• Rainbow_flag_and_blue_skies

    Affirmative Action, Anthony Kennedy, Baseball, Biglaw, Gay, Gay Marriage, Law Firm Mergers, Law Schools, Money, Morning Docket, Politics, Ruth Bader Ginsburg, Samuel Alito, SCOTUS, Small Law Firms

    Morning Docket: 06.25.13

    * As we wait for the biggest cases of this term, the question that seems to be on everyone’s minds is: “What would Justice Kennedy do?” We might find out the answer today if we’re lucky. [New Yorker]

    * At least we know what Justice Kennedy wouldn’t do. He’d never disrespect his elders like Justice Alito did yesterday after rolling his eyes at Justice Ginsburg while on the bench. [Washington Post]

    * Meanwhile, although the Supreme Court punted an important affirmative action ruling yesterday, Jen Gratz’s life has been defined by a more meaningful one made about a decade ago. [Washington Post]

    * It’s not what you know, it’s who you know: Covington, the firm where ex-DOJ lawyers go to make money, is representing some very big tech companies in their dealings with the NSA. [Am Law Daily]

    * Fox Rothschild picked up a small Denver firm to reach a “critical mass” of attorneys in its new office and offer full service. FYI, “full service” in Colorado means weed law now, you know. [Legal Intelligencer]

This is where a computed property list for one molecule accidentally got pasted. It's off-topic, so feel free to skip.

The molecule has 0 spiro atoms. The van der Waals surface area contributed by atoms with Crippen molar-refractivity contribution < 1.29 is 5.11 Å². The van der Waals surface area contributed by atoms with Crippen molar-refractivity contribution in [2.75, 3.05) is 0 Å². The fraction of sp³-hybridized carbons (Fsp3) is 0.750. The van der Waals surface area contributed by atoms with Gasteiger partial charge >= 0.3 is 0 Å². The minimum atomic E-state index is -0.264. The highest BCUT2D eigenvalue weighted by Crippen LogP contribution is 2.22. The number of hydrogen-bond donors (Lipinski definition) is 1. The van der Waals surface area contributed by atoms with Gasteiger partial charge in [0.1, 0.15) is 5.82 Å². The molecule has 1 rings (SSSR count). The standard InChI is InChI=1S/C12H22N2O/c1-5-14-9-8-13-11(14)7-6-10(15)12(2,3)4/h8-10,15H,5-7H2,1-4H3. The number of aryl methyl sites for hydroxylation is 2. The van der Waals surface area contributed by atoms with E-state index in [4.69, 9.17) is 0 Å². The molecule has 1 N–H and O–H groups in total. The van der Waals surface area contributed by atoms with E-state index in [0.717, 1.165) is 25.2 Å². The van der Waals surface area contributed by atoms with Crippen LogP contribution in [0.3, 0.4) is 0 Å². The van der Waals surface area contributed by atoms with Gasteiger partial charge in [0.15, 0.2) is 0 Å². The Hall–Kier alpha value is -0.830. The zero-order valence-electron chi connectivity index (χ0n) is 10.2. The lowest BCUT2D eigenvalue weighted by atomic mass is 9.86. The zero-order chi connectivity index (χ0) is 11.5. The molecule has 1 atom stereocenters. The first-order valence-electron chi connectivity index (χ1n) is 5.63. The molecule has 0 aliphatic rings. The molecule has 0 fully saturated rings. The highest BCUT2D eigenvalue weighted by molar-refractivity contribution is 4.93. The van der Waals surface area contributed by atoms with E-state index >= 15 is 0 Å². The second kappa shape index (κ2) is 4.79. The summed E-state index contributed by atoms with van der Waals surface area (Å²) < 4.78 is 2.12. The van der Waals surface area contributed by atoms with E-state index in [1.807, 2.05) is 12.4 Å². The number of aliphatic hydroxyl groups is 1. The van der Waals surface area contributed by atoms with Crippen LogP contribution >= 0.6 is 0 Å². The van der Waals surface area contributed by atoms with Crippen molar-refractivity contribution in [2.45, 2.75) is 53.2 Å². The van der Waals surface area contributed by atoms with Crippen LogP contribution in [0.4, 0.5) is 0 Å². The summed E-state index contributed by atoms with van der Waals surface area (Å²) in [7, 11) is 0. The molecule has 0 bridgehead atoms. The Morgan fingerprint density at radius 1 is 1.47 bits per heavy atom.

* “[G]iven the significant decline in law school applications,” Cincinnati Law is pushing for a 30 percent tuition and fees reduction for out-of-state students. That’s a step in the right direction. [WCPO ABC 9]

    * This guy had the chance to go to law school, and I bet he’s really kicking himself now after choosing to be a member of the Boston Red Sox bullpen instead. Poor kid, he could’ve had it all. []

    16 Comments / / Jun 25, 2013 at 9:09 AM
  • The front of the Supreme Court building: 'Equal Justice Under Law.' (Click to enlarge.)

    Affirmative Action, Anthony Kennedy, David Boies, Jeffrey Toobin, John Paul Stevens, Labor / Employment, Minority Issues, Nina Totenberg, Ruth Bader Ginsburg, Samuel Alito, Sandra Day O'Connor, SCOTUS, Supreme Court, Ted Olson, Texas

    The Wait For Fisher Is Over, And It Was Not Worth The Wait

    In case you missed the earlier coverage, here’s an eyewitness report on what took place at the Supreme Court today, from Above the Law’s SCOTUS correspondent, Matt Kaiser.

    4 Comments / / Jun 24, 2013 at 6:09 PM
  • Diversity LF

    5th Circuit, Affirmative Action, Constitutional Law, Education / Schools, Minority Issues, SCOTUS, Supreme Court, Texas

    Affirmative Action Is Dead In The Water; Diversity Is The 21st Century Fight

    SCOTUS ruling today signals the end of the old era of affirmative action, and the birth of a new one.